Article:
Jasper was lucky to have been found when he was, for he had come during the festival of welcoming which not only marked the young people’s new lives, but also the new year of the kingdom. Lucky because now, as the teacher began, the lesson was easier to follow since it began at the start of what needed to be taught.

The teacher was a tall woman who seemed younger than the first of the nuns he had encountered but still much around that age of wrinkles and peppery hair which poked slightly under her light blue garbs. She stood in front of a blackboard, which he knew the name of from Nash.

“We also use smaller versions of those for math and language” he had explained and then silenced for the rest of the class by the firm stare of the teacher.

“Hello children, I am sister Rovena. For some of you it will be your first introduction to the social order of this world, and some of you may have already learnt this before. You must learn once again until the time of your first trial. It is important you know your place in this world and how to make it through each trial and how they are blessed by each of their respective gods.”

Jasper’s eyes were wide, body forward on his desk. A curious boy’s wonderland was here in a classroom that taught the stories of the world. His mother had bitterly mentioned the trials but not much in detail other than to scoff that he himself would never make it through any of the trials so he should not bother to begin with. As for the gods, no one on the streets dared believe nore worship one when such gods gave them such a life. Jasper was open to the idea of gods, for how else was the world made the way it was? How were the mountains formed and the rivers drawn upon the earth if not for some higher power designing the lives of the people below. The young Jasper had nothing much in his mind to explain such things other than a god, for even his life on the ground was controlled by adults, and then older adults and then those older adults controlled by the gods.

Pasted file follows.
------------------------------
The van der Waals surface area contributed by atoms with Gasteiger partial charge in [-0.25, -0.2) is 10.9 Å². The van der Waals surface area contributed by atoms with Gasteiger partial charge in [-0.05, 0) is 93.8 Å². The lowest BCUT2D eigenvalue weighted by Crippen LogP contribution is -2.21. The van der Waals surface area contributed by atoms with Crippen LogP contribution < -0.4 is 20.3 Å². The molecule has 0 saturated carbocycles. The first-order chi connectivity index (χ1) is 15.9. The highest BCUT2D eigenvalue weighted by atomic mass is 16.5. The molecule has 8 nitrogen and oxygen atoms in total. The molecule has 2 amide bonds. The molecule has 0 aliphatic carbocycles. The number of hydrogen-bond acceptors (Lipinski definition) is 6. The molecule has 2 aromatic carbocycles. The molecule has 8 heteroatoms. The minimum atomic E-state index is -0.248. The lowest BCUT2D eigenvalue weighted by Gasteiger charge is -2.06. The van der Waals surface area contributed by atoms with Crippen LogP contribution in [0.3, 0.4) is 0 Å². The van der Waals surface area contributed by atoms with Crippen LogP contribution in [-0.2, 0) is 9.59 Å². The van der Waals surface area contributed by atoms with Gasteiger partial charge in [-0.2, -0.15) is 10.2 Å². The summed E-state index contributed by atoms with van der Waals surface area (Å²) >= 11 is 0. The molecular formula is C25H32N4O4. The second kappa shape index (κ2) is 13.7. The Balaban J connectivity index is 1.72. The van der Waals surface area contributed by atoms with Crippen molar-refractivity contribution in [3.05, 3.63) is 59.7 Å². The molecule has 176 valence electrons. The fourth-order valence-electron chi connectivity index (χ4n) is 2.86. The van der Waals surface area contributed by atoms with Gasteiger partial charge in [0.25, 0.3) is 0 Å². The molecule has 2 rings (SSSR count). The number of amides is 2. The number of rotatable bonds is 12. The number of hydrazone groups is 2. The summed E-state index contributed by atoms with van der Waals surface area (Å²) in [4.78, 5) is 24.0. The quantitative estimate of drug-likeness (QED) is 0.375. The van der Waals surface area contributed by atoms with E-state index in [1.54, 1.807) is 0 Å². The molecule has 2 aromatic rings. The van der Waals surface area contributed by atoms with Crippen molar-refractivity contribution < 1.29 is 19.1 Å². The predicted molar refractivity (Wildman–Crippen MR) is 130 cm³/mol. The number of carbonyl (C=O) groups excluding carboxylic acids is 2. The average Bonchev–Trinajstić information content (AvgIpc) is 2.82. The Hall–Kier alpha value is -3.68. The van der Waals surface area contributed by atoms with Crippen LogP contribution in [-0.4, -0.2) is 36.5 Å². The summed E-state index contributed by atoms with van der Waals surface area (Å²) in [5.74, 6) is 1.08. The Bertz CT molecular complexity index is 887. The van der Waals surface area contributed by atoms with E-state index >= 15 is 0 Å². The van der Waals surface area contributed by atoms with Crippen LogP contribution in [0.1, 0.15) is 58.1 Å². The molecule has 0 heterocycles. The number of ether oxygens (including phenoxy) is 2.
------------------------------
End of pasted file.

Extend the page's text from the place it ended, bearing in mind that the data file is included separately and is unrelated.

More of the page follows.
“There are four gods in this world; The god of air and dragons, Eimhir. Muirin, goddess of water and magic, Laoch god of fire and warriors and Treasa, goddess of earth and the harvest. These are their order of ranking, and we rule under them in the form of our places in society. We each work for a god doing our duties dedicated to them and the Order of Ilcor’s job is to teach and worship all four. The colours of the clothes of the people in this temple represent their ranks; Grey is the top, Blue the second, Orange the third and lowest being brown, which is what you wear now. Like outside the temple, here too you must respect the order of the society, for that is the way to keep the balance of the world and keep the gods happy.” Jasper thought back to the nuns he had encountered; the first one, grey. So he had met a high ranking nun early on in his journey. What did she do to become so high up? Was it the age or maybe she worshipped the gods extra hard while this one here with the light blue still needed more time to pray?